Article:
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Critical Care  2011 

Does renal replacement therapy increase mortality in the ICU?

DOI: 10.1186/cc10071

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Abstract:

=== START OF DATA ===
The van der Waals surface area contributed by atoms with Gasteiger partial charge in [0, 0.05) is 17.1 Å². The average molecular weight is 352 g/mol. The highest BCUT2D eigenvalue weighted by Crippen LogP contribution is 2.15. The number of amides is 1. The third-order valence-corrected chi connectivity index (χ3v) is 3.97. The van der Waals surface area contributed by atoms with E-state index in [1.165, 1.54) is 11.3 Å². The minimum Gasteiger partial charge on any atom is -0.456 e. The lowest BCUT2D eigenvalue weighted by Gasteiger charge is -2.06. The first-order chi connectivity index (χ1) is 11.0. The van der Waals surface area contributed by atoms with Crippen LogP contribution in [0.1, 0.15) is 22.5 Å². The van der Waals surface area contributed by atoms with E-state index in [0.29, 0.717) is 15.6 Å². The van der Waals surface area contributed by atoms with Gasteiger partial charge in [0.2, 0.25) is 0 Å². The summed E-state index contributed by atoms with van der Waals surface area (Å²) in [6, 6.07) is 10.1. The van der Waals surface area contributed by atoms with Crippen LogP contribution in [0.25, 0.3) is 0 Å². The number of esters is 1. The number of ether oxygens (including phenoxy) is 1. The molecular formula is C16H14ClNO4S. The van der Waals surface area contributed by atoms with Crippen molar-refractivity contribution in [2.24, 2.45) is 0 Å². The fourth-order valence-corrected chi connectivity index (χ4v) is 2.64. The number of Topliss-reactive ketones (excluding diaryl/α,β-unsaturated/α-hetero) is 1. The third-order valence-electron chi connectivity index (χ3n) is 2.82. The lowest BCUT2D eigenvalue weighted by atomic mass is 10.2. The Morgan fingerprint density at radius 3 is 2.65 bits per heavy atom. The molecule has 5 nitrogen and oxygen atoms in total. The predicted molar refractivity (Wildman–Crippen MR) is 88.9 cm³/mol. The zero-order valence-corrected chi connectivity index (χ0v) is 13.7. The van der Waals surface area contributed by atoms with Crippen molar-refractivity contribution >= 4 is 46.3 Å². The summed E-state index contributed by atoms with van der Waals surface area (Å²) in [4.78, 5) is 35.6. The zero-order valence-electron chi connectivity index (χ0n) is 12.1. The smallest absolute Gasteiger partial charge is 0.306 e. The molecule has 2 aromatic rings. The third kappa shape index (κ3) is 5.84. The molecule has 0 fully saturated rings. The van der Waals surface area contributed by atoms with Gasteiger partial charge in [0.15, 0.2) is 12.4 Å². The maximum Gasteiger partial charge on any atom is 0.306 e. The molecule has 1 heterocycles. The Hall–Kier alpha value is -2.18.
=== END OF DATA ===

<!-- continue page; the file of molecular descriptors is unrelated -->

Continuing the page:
A recent retrospective study published in Critical Care has questioned the use of RRT in critically ill patients, including those with severe AKI [4]. Compared with conservative treatment, RRT patients showed a higher mortality. The indication for RRT was at the discretion of the physician, and patients receiving RRT presented higher severity and renal impairment scores. After multivariate analysis correcting for severity of illness (Acute Physiology and Acute Chronic Health Evaluation II score and Sequential Organ Failure Assessment score), mortality remained higher in RRT patients. In a multivariate analysis in septic shock patients, however, we observed that both severity scores are not related to mortality, contrary to the maximum Sequential Organ Failure Assessment score [5]. The decision of starting RRT in many patients during their ICU stay may have been related to evolving factors not included in the analysis (worsening severity, overload, progressing hypoxemia, and so forth), which affect mortality but are not detected in the initial snapshot assessment. For instance, it is inconceivable that anuric patients did not receive RRT. On the other hand, the use of RRT in some patients with mild renal impairment may have increased morbidity.The study underlines the idea that RRT is not necessary in many patients presenting mild AKI in the ICU, but may be misleading if we accept that this therapy is deleterious in general.Monique M Elseviers and Robert L LinsWe appreciate the comments of Dr Pesta?a and understand his concerns about a possible misinterpretation of the results by considering our findings in too general a manner.First, however, we have to rectify that the overall Stuivenberg Hospital Acute Renal Failure results published in this journal did not derive from retrospective observations but from a prospective study of 1,303 AKI patients consecutively admitted to the ICU. Furthermore, disease severity was initially investigated using the Stuivenberg Hospit

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